Sunday, March 22, 2009
Loosely based on the "amazing" Kreskin, a famous mentalist from the '60 & '70's, "Buck Howard" is a star vehicle for John Malkovich. As the fading star who's claim to fame is 61 appearances on the "Tonight Show with Johnny Carson", Mr. Malkovich brings both swagger and pathos to the character. In many ways, this film runs parallel to "The Wrestler", both portraying stars past their prime still working the circuit and looking for one more shot of glory.
Buck's much maligned road manager, Troy, is played by Colin Hanks, who also serves as the film's narrator. Also co-starring are Ricky Jay as Buck's long time manager, Emily Blunt as a publicist and in smaller roles, Deborah Monk and Steve Zahn. There are also many real life cameos of talk show hosts and fading stars of TV and film. In a bit of inspired casting, Tom Hanks plays Troy's father in a small cameo.
This "indie" film is an obvious labor of love for writer/director Sean McGinly and is a must see for any fans of Mr. Malkovich.
Writer/Director Tony Gilroy newest effort is a cross between his own "Michael Clayton", "Ocean's 11", and any Bourne film. The film stars Julia Roberts and Clive Owen as corporate spies duping each other and their respective companies. Unfortunately, it's the audience that ultimately gets duped.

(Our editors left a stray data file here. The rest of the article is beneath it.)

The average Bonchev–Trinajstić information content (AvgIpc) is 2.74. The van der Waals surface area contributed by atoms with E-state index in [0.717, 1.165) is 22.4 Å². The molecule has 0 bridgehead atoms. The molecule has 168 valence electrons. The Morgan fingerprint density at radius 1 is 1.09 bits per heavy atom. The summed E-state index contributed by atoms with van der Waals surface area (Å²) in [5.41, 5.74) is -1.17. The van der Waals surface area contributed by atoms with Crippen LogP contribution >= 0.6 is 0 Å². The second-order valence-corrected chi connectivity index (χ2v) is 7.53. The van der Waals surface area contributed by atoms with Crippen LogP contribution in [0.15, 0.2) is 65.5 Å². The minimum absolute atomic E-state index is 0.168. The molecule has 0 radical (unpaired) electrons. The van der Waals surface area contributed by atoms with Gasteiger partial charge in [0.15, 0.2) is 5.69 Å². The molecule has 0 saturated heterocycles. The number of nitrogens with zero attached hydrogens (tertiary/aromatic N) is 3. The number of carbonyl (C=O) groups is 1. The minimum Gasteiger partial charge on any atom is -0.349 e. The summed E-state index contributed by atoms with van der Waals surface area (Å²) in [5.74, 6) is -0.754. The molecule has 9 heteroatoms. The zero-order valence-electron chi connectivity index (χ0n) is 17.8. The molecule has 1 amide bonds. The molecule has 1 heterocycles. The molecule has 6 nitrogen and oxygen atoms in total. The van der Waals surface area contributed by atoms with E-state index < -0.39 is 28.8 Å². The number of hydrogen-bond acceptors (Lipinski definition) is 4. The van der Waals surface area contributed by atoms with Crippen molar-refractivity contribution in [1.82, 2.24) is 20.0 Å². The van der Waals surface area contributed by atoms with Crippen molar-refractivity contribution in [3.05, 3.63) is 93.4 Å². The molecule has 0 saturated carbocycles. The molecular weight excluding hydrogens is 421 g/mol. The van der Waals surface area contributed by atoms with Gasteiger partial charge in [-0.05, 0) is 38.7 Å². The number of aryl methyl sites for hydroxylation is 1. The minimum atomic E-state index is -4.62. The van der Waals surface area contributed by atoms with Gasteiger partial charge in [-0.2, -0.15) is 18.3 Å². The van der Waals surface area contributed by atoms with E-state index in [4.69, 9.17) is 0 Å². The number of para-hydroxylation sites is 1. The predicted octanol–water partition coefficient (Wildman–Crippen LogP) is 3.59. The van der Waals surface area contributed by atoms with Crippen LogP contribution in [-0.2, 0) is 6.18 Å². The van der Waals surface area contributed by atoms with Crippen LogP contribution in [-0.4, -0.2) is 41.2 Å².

It's a simple story made very complicated by the multiple flashbacks and various scamming going on. The story zigzags across the globe in "Bourne" fashion and has great locations. It's just difficult to follow the timelines. It's like watching a single episode of "Lost" if it was about corporate espionage. On a positive
note, it's a refreshing spy story without guns or car chases that makes you think how far pharmaceutical companies will go to protect a secret formula.
Ms Roberts and Mr. Owen have proven chemistry between them but the games they play and all the mistrust they project loses their credibility with the audience. Paul Giamatti and Tom Wilkinson co-star as the heads of the rival companies locked in a corporate power struggle. Mr. Wilkinson is credible but Mr. Giamatti chews the scenery and is miscast as a company CEO.
There's a final twist to the story that still leaves questions but by that point, you probably won't care anymore. It's all much ado about nothing.
Friday, March 13, 2009
An extremely different and very cool "superhero" movie. I understand fans of the graphic novel have issues with the film but having not read the story, I found it original and very entertaining. Director Zack Synder has found his niche, first with "300" and now "Watchmen".
These "superheroes" don't have powers (except one) and rely on weapons and fighting skills to get the job done. Many of the group are not even likeable. They live among us in an "alternate" 1985 where Richard Nixon is still president and we've won the Vietnam War. When one of them is killed, it sets off a chain of events that have repercussions on the fate of mankind.